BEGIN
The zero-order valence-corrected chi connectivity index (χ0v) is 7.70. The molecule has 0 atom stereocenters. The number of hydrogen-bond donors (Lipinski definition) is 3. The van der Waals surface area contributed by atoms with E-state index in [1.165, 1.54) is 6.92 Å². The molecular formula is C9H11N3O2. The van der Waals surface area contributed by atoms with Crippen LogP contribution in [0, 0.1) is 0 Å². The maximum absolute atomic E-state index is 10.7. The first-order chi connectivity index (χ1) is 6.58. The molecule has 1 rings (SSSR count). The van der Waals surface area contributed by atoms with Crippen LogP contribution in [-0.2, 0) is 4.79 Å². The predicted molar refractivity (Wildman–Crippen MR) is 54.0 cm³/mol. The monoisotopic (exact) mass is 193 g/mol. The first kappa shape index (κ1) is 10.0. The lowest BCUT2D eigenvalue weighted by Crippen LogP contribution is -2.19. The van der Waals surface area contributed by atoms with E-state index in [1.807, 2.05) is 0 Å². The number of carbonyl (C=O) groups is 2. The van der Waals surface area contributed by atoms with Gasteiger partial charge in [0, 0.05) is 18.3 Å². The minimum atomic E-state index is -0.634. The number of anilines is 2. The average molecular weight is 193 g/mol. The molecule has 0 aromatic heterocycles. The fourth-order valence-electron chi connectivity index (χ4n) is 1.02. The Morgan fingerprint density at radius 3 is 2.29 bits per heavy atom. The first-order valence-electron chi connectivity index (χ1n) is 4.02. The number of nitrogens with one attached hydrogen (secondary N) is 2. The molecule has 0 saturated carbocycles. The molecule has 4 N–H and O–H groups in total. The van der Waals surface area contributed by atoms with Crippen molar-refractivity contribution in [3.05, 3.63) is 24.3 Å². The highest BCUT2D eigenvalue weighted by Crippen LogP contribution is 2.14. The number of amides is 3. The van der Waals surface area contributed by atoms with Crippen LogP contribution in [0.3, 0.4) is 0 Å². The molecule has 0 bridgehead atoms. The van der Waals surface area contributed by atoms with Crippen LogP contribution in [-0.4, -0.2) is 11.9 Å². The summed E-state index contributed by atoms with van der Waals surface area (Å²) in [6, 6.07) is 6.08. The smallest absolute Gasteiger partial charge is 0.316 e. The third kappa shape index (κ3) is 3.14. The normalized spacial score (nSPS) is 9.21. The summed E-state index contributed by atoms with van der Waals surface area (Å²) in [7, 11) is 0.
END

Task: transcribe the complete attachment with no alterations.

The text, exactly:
The zero-order valence-corrected chi connectivity index (χ0v) is 7.70. The molecule has 0 atom stereocenters. The number of hydrogen-bond donors (Lipinski definition) is 3. The van der Waals surface area contributed by atoms with E-state index in [1.165, 1.54) is 6.92 Å². The molecular formula is C9H11N3O2. The van der Waals surface area contributed by atoms with Crippen LogP contribution in [0, 0.1) is 0 Å². The maximum absolute atomic E-state index is 10.7. The first-order chi connectivity index (χ1) is 6.58. The molecule has 1 rings (SSSR count). The van der Waals surface area contributed by atoms with Crippen LogP contribution in [-0.2, 0) is 4.79 Å². The predicted molar refractivity (Wildman–Crippen MR) is 54.0 cm³/mol. The monoisotopic (exact) mass is 193 g/mol. The first kappa shape index (κ1) is 10.0. The lowest BCUT2D eigenvalue weighted by Crippen LogP contribution is -2.19. The van der Waals surface area contributed by atoms with E-state index in [1.807, 2.05) is 0 Å². The number of carbonyl (C=O) groups is 2. The van der Waals surface area contributed by atoms with Gasteiger partial charge in [0, 0.05) is 18.3 Å². The minimum atomic E-state index is -0.634. The number of anilines is 2. The average molecular weight is 193 g/mol. The molecule has 0 aromatic heterocycles. The fourth-order valence-electron chi connectivity index (χ4n) is 1.02. The Morgan fingerprint density at radius 3 is 2.29 bits per heavy atom. The first-order valence-electron chi connectivity index (χ1n) is 4.02. The number of nitrogens with one attached hydrogen (secondary N) is 2. The molecule has 0 saturated carbocycles. The molecule has 4 N–H and O–H groups in total. The van der Waals surface area contributed by atoms with Crippen molar-refractivity contribution in [3.05, 3.63) is 24.3 Å². The highest BCUT2D eigenvalue weighted by Crippen LogP contribution is 2.14. The number of amides is 3. The van der Waals surface area contributed by atoms with Crippen LogP contribution in [0.3, 0.4) is 0 Å². The molecule has 0 bridgehead atoms. The van der Waals surface area contributed by atoms with Crippen LogP contribution in [-0.4, -0.2) is 11.9 Å². The summed E-state index contributed by atoms with van der Waals surface area (Å²) in [6, 6.07) is 6.08. The smallest absolute Gasteiger partial charge is 0.316 e. The third kappa shape index (κ3) is 3.14. The normalized spacial score (nSPS) is 9.21. The summed E-state index contributed by atoms with van der Waals surface area (Å²) in [7, 11) is 0.